Monday, April 02, 2007

Castro: Bush's Ethanol Policy Will Hurt Poor, Environment

Sectors of the Western media seem intent on doing the Bush Administration's work in manufacturing discord between the "good" and bad" left in Latin America. Case in point is the recent editorial by Fidel Castro on ethanol. A certain AP reporter kicked up the dust in earnest, by making hay about a mostly respectful quote about Castro's piece from Brazil's ForeignMinister, who had not even read the piece. Unbelievable that an editor would such obvious non-news as that and give it a headline like "Castro's biofuel Criticisms Old." If the distinguished FM would have read the piece he'd find that Castro made special praise of Brazil's use of ethanol thus far.

He may have also found that Castro made some undeniable points. It seems impossible for the Bush ethanol plan not to significantly drivs up basic food prices and harm the land and water. If anyone has been paying attention to Mexico, he would certainly worry more (corn and torilla prices have doubled in recent years, promting hunger and protests - and a promise to control prices from President Calderon). The following is from a recent Wired magazine article, which asks if Castro is right?:

Michael Pollan, Professor of Journalism at UC Berkeley and bestselling author of The Omnivore's Dilemma and The Botany of Desire, says Castro actually made some good points. "I was surprised to find myself in agreement with Castro," Pollan told me. "For example, shifting U.S. corn to ethanol production is wreaking havoc on the food economy in Mexico. Now that everyone is tied in together by things like NAFTA, our food prices affect theirs directly. There's been a lot of unrest in Mexico because of their links to our food-industrial complex."

As for ecological damage, says Pollan, "No one is counting the carbon released as we burn down forests to grow 'green' fuel." And despite the standard rhetoric, Pollan says, "This agricultural biomass is not free. All that 'waste' is very important to soil fertility. Where do we get it back? In effect, we're mining the soil. In some respects, it's not so different from the fossil fuel economy."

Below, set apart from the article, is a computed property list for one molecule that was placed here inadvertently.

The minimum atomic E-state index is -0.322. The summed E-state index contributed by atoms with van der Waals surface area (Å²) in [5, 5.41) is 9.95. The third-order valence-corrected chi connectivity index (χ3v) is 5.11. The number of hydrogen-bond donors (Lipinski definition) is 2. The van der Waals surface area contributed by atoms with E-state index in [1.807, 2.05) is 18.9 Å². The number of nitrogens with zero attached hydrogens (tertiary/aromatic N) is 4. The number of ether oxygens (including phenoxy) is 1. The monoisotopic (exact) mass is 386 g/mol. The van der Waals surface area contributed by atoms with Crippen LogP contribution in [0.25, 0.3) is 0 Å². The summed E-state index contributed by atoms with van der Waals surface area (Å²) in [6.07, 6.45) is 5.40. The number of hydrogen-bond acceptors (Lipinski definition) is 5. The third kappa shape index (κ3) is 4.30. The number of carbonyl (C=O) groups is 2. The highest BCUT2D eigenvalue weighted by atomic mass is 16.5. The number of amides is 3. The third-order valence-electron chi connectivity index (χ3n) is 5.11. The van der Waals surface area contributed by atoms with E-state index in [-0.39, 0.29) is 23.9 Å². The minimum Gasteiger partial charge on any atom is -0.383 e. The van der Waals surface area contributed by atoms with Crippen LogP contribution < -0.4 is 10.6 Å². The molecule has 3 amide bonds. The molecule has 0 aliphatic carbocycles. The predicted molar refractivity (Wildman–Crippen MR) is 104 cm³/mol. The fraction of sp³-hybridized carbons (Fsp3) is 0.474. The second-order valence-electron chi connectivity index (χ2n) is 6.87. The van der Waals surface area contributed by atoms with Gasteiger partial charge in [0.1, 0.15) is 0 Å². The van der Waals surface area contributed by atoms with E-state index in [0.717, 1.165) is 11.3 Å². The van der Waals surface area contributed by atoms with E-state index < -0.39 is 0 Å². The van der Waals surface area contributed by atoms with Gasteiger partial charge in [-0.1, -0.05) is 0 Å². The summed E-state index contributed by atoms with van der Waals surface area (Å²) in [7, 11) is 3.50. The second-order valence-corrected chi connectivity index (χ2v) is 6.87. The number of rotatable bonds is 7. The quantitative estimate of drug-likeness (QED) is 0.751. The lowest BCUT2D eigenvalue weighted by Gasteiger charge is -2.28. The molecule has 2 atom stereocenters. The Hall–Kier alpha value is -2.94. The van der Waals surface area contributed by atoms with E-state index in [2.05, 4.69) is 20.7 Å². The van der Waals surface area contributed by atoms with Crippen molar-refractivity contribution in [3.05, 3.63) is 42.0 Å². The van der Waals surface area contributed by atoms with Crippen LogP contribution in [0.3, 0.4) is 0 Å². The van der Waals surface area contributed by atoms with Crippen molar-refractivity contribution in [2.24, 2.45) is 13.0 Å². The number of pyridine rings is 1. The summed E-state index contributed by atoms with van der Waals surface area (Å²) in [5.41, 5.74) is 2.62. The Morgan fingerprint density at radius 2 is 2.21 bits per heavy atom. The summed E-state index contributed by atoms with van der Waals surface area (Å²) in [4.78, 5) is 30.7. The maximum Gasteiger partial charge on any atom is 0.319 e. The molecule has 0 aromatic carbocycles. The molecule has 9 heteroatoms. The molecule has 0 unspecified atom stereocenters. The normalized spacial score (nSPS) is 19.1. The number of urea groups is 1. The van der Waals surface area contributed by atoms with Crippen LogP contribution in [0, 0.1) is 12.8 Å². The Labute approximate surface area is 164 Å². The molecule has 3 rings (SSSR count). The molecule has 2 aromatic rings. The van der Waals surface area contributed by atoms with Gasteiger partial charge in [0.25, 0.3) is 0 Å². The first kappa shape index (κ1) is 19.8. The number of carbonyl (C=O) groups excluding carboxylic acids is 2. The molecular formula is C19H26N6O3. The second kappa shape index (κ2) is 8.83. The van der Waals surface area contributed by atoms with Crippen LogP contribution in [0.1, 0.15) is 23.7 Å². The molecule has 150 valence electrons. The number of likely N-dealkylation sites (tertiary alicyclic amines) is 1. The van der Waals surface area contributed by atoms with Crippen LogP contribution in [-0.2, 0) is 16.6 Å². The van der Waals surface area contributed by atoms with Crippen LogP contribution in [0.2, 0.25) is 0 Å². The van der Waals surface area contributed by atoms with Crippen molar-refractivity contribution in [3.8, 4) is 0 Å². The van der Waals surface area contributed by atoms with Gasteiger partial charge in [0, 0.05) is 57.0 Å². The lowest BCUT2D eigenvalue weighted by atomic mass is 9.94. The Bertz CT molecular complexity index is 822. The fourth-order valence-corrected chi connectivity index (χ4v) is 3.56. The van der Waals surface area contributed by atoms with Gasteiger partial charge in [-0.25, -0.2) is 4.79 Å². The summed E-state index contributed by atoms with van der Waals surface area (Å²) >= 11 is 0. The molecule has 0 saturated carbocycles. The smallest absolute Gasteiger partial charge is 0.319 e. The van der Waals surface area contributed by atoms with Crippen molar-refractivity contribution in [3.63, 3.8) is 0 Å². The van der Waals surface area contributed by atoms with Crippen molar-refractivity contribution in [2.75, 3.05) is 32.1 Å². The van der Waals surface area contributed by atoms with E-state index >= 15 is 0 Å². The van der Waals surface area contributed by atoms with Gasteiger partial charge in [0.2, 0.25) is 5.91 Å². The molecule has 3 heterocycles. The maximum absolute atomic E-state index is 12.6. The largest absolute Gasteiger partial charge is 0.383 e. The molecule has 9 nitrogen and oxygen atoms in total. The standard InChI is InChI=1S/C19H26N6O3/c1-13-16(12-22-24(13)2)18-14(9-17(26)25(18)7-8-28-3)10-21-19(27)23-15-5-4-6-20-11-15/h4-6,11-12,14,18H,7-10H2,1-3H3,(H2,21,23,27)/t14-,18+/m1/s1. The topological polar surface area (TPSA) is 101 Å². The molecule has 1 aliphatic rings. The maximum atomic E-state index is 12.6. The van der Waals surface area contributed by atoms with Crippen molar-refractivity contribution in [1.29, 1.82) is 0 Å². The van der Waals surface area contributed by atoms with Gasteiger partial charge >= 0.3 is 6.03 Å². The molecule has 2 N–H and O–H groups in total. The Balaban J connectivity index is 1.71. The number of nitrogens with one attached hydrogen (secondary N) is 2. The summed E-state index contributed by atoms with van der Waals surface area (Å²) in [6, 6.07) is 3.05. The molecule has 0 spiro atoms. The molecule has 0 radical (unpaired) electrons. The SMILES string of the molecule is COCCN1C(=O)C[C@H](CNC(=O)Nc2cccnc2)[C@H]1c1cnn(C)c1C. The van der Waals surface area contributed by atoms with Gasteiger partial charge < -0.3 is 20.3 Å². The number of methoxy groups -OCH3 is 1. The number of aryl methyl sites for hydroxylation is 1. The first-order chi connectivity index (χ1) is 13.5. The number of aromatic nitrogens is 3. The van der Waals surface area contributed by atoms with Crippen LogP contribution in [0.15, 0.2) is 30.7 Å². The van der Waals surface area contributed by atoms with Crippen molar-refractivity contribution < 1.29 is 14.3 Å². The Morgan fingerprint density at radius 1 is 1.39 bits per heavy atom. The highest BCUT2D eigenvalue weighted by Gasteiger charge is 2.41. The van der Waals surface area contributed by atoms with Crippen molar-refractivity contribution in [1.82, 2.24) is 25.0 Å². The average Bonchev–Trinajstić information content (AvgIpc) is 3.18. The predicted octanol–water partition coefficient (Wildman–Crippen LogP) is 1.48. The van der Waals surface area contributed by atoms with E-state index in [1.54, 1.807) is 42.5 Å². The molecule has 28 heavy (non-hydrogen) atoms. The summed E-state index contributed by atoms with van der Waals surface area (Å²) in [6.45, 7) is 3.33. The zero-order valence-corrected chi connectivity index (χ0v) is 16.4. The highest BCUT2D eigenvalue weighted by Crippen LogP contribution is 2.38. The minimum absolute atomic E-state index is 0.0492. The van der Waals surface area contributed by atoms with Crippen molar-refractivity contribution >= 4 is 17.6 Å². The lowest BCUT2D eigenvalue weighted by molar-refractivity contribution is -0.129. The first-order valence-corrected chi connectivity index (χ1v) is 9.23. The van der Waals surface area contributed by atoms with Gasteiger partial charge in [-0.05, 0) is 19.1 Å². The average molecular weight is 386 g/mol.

Finally, Pollan asks, "Why is ethanol so popular? Because it doesn't require us to change anything except which liquid we pour in the tank. It's essentially a one-to-one substitution. No one has to change the way they live or how much they consume." Why ethanol and not, say, conservation or public transit? Because ethanol doesn't rock the boat. "What important interests are against ethanol?" asks Pollan. "There aren't any. That should tell you something." After a brief pause, he adds: "Except Castro."



Blogger jsb said...

Lula and the Brazilians know best what to do with their economy. Hands off. Why does Cuba and Venezuela want to interfere with the sovereignty of Brazil?

5:42 AM  
Blogger jsb said...

"corn and torilla prices have doubled in recent years, "

Again, you show a lack of depth on this subject. White corn is for making tortillas, yellow corn is for making ethanol. Please do some homework.

Fortunately, nobody is taking you seriously anymore. I don't know why I bother.

5:44 AM  
Blogger leftside said...

You must have not read the Castro piece either, like the Brazillian. Castro goes out of his way to praise Brazil's technology. So there is no "interference" with Brazil my friend. Invoking the "hands off" posture does not suit you.

Mexicans can care less what type of corn does what. In the end the markets are clearly intertwined and the demand for one affects the supply of the other. As every single report on the subject says:

The peso may fall further in the next several months as corn prices continue to rise. Corn has soared 15 percent in the past eight weeks and 119 percent since late 2005 as demand for the grain grows from ethanol producers.

9:17 AM  
Blogger jsb said...

Both Chavez and Castro have said that they will try to dissuade Lula on his ethanol policy. I say, hands off and mind your own business. Lula is right. Lula's people will be better off. Long live Lula, Kirchner and Bachelet, continuously reminding the world that you don't have to be a leftist and bat-shit insane.

6:29 AM  
Blogger jsb said...

International food demands have driven up the price of white corn, as opposed to the ethanol-related costs spike of yellow corn. They are two different commodities, a concept I don't expect a socialist like yourself to understand.

6:32 AM  
Blogger leftside said...

Find me one link that says what you are claiming, ie that the rise in ethanol (and projected rise in the speculative futures market) has had nothing to do with the spike in corn prices. I know there are hundreds of articles that support me, so you got to come better than that. Here's another citation, found on the first corn story I found today.

The surging ethanol industry has pushed the swelling demand for the fuel's main ingredient, corn, making it the most-watched commodity on the market.

Of course weather, the amount of corn planting and everything plays a part. But everyone is citing ethanol as the main mover and shaker in recent months.

11:04 AM  
Blogger jsb said...

This article has an interesting take. White corn traditionally fetched a higher price but the drive for ethanol has created incentive to plant less white and grow more yellow. So, I guess we're both right. But it is two different commodities. In fact, yellow is split into several grades of commodities as well. I didn't take into account the drive to replace white for yellow for profit at the expense of the food supply. If Castro and Chavez are so concerned, they should start planting white corn for food consumption and probably rake in millions for their farmers.

7:58 AM  

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